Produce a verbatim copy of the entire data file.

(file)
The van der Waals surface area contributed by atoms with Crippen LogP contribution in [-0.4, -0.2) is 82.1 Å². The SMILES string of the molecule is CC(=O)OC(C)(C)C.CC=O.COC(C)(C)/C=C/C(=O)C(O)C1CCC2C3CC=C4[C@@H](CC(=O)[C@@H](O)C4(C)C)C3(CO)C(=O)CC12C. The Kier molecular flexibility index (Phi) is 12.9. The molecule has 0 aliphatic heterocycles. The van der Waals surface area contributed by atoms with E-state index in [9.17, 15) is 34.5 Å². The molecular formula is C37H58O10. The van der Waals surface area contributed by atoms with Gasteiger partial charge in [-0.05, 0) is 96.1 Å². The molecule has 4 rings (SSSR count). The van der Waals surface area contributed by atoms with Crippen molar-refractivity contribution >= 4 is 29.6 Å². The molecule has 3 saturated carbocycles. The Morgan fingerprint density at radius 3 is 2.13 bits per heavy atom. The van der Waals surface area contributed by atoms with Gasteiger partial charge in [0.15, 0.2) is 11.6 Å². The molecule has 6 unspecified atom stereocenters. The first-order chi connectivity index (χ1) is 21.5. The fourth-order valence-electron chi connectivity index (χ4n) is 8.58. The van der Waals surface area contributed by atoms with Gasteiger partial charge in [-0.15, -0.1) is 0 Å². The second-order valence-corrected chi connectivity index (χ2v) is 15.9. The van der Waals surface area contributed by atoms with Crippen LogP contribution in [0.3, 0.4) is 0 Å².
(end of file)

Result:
The van der Waals surface area contributed by atoms with Crippen LogP contribution in [-0.4, -0.2) is 82.1 Å². The SMILES string of the molecule is CC(=O)OC(C)(C)C.CC=O.COC(C)(C)/C=C/C(=O)C(O)C1CCC2C3CC=C4[C@@H](CC(=O)[C@@H](O)C4(C)C)C3(CO)C(=O)CC12C. The Kier molecular flexibility index (Phi) is 12.9. The molecule has 0 aliphatic heterocycles. The van der Waals surface area contributed by atoms with E-state index in [9.17, 15) is 34.5 Å². The molecular formula is C37H58O10. The van der Waals surface area contributed by atoms with Gasteiger partial charge in [-0.05, 0) is 96.1 Å². The molecule has 4 rings (SSSR count). The van der Waals surface area contributed by atoms with Crippen molar-refractivity contribution >= 4 is 29.6 Å². The molecule has 3 saturated carbocycles. The Morgan fingerprint density at radius 3 is 2.13 bits per heavy atom. The van der Waals surface area contributed by atoms with Gasteiger partial charge in [0.15, 0.2) is 11.6 Å². The molecule has 6 unspecified atom stereocenters. The first-order chi connectivity index (χ1) is 21.5. The fourth-order valence-electron chi connectivity index (χ4n) is 8.58. The van der Waals surface area contributed by atoms with Gasteiger partial charge in [-0.15, -0.1) is 0 Å². The second-order valence-corrected chi connectivity index (χ2v) is 15.9. The van der Waals surface area contributed by atoms with Crippen LogP contribution in [0.3, 0.4) is 0 Å².